C5: Maiolica dish: allegory of Fortitude
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© The Holburne Museum of Art, Bath
|Title||Maiolica dish: allegory of Fortitude|
|Object type||In category: Ceramics » Dish|
|Place of origin||Europe » Southern Europe » Italy » Northern Italy » Veneto » Venice|
25.2 cm diameter
|Materials & techniques||
|Description||Small round maiolica dish with shallow lip. Painted with woman representing Fortitude, opening a lion's mouth. Painted in yellow, blue, white, green and blue oxides.|
The Cardinal Virtues were commonly used in both sacred and secular contexts. As Plato originally proposed the Cardinal Virtues in The Republic, they have been naturally applied to government and the morals of civic duty. St. Thomas Aquinas also wrote extensively on the Cardinal Virtues in his Summa Theologica.
The attribution of this dish to Domenico da Venezia was suggested by Tim Wilson of the Ashmolean Museum. The colouring and sketchy lines are characteristic of Domenico da Venezia. A similar technique may be seen in the depiction of Cupid on a dish in the collection (C7). A similar dish in the Fitzwilliam Museum is also attributed to the Domenego da Venezia workshop, but some doubt has recently arisen regarding its maker. A dish in the Wallace Collection that depicts the same subject is attributed to Deruta c. 1520-1540.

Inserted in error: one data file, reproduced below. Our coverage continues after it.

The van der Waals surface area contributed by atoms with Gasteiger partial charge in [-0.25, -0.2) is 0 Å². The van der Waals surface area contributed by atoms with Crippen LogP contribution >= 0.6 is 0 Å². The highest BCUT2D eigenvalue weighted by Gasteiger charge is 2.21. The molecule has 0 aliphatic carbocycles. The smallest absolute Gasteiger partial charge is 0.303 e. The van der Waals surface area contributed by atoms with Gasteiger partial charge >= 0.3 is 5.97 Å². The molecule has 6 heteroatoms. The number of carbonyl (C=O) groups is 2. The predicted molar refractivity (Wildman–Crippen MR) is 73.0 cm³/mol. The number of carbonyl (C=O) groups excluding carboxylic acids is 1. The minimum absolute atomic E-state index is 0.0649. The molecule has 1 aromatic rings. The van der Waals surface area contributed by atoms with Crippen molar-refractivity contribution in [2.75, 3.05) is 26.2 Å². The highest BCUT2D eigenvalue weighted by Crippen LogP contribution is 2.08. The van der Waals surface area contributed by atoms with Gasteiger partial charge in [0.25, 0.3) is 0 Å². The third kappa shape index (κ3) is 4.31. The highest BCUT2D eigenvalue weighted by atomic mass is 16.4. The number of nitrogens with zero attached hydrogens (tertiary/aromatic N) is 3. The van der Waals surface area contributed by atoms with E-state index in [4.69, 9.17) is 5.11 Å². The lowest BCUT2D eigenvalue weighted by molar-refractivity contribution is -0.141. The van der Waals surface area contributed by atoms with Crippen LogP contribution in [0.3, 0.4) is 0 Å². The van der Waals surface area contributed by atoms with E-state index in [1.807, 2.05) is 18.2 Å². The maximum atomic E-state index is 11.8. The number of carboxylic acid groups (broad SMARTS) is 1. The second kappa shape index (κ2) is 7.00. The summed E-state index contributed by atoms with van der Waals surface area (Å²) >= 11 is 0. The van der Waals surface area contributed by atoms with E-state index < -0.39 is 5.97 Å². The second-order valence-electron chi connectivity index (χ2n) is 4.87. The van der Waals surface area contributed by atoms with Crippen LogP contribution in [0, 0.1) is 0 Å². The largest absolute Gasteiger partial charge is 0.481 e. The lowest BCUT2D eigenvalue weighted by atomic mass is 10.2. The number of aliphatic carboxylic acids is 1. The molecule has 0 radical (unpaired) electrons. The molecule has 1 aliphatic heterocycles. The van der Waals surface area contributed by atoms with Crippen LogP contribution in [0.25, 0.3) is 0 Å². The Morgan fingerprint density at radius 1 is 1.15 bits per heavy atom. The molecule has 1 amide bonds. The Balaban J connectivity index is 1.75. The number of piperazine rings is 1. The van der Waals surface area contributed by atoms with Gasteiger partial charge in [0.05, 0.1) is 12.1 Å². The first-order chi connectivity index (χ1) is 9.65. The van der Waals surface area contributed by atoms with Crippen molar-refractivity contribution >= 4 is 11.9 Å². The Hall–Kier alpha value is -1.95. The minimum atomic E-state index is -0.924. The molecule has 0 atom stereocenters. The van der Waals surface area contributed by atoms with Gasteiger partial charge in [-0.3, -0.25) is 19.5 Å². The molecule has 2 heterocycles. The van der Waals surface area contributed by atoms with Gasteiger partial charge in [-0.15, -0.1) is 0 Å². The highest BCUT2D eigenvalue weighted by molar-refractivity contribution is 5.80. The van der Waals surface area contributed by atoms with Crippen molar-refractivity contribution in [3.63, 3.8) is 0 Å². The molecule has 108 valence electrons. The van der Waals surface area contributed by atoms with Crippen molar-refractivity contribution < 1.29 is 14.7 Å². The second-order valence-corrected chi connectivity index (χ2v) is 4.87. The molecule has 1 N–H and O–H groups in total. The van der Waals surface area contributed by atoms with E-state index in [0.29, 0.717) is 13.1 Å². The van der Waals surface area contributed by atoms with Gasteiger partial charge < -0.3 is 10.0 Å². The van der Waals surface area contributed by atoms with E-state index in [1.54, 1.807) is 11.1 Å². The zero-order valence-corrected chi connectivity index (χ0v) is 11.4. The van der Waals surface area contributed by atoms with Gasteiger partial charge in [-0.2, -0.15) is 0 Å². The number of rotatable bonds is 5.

Aquinas, Thomas, The Summa Theologica. New York: Forgotten Books, 2007.
Plato (translated by Allan David Bloom), The Republic, New York: Basic Books, 1968.
Price, Robert Michael, The Tarot: History, Symbolism, and Divination, Jeremy P.
|Muse theme||The Art of Collecting
The History of the Holburne Collection » The Collection » Ceramics
|Provenance||Sir Thomas William Holburne (1793-1874); by whom bequeathed to Mary Anne Barbara Holburne (1802-1882), by whom bequeathed to the Museum|